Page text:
The story it's based on: "Me-Tie-Dough-Ty-Walker"
How scary it actually is: What does "Me-Tie-Dough-Ty-Walker" mean? I don't know. But trust that if I ever hear it again, I'll enter into the nearest witness protection program. That is how scary this creature is. The corpse is your usual freaky zombie fare, but the Jangly Man (as he's known in the film) is a lanky, humanoid jigsaw puzzle of horror.
While no characters in the original books go by the Jangly Man moniker, this monster is a take on the fourth story in the first book, "Me-Tie-Dough-Ty-Walker," which is based on an American folktale. As the story goes, a boy agrees to stay overnight in a haunted house despite legends of a cursed chimney, and brings his dog with him. At midnight, he hears a voice call out "Me tie dough-ty walker," and his dog responds in a similarly creepy language. Eventually a bloody head rolls down the chimney and a tragedy occurs.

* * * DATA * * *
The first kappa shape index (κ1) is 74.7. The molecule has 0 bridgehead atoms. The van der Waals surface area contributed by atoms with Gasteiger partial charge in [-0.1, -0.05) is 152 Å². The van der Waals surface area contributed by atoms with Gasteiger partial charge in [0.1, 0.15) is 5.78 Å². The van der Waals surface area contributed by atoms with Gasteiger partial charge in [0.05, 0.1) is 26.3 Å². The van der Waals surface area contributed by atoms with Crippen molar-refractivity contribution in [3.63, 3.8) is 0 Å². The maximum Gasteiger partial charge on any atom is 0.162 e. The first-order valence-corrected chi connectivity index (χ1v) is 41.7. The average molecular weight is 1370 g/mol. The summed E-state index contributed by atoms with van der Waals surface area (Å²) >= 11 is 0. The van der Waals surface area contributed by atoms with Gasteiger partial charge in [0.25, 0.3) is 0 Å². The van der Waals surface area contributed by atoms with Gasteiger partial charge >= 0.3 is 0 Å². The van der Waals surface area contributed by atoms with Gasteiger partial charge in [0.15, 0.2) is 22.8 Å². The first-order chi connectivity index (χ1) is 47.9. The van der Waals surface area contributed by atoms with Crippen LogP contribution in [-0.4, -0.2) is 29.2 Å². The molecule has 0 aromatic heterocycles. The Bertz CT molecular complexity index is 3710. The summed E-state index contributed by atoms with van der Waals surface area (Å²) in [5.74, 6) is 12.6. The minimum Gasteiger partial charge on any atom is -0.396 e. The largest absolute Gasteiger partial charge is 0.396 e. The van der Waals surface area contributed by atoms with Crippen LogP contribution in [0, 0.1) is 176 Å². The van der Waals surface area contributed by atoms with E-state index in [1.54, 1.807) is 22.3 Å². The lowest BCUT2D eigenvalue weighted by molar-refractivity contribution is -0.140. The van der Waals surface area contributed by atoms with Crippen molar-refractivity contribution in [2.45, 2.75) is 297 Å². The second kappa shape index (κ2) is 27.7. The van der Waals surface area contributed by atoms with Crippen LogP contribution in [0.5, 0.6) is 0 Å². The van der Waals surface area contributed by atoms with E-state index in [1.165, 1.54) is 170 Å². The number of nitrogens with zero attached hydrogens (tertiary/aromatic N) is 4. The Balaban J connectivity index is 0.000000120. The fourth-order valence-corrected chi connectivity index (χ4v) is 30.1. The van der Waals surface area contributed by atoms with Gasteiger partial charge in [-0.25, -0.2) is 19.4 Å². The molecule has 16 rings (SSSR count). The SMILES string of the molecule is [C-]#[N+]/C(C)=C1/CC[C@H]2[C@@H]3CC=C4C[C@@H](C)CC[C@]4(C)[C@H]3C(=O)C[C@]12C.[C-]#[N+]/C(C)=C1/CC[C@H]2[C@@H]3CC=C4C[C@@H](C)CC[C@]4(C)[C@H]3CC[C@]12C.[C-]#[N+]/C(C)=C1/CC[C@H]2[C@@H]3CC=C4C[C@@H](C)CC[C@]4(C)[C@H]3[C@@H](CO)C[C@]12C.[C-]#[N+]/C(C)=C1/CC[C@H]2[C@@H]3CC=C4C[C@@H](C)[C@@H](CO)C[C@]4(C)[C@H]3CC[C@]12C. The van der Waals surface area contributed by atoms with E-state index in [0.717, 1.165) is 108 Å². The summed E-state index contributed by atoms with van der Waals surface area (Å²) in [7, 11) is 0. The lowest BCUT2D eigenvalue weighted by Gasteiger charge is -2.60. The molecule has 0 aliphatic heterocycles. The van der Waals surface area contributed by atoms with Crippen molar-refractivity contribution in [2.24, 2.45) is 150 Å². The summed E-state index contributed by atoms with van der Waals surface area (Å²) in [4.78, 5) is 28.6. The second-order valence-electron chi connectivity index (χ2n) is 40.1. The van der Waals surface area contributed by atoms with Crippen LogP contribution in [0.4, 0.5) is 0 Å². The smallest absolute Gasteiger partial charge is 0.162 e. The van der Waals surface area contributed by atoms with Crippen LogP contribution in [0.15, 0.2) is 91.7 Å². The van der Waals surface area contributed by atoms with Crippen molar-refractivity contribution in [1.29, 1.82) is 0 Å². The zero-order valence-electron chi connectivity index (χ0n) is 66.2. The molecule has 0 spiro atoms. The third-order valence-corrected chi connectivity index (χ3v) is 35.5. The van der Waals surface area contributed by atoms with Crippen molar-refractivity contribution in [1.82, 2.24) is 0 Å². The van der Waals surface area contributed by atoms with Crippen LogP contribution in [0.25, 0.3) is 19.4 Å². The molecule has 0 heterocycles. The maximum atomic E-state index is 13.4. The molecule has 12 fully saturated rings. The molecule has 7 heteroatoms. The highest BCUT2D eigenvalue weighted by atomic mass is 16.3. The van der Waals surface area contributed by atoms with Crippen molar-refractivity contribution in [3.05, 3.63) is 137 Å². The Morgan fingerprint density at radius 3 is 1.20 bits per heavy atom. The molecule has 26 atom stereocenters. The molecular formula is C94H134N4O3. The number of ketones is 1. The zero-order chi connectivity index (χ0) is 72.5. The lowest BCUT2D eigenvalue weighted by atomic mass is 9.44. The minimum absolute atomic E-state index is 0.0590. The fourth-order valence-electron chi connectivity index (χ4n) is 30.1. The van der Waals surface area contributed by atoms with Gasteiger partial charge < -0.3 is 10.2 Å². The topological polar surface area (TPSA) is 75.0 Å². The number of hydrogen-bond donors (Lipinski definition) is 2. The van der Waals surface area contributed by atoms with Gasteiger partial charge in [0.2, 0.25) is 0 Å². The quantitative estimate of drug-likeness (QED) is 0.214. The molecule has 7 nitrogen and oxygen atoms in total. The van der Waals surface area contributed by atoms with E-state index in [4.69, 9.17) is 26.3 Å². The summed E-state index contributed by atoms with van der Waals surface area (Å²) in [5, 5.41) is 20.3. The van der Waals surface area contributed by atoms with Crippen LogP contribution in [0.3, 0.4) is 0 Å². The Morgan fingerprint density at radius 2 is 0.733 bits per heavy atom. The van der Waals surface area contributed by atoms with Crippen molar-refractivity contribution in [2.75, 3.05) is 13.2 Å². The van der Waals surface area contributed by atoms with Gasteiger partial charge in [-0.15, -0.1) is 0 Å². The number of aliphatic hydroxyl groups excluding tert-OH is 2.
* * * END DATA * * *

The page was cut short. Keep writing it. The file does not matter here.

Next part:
In the film, the Jangly Man appears first by only his dismembered, grey, veiny head, which rolls down a chimney in the police station much to the disbelieving surprise of the town's a**hole deputy. Soon the rest of the creature's body plops down, linking together into one powerful freakshow. It promptly snaps the deputy's neck and goes after Ramón, chasing him all over town. (Perhaps "chasing" isn't the right word — inhumanly skittering is more accurate.)
The one thing about this monster that sets it apart from the corpse and the Pale Lady is that the way the creature kills its victims seems final; Augie and Chuckie appear to have been sucked into some parallel universe, but the deputy is straight-up murdered on the spot. There's no hope for him to return the way there is for the others (at least if what Stella says at the conclusion of the film is to be trusted). Facing off with the Jangly Man has real consequences, which makes him scarier on a whole other level.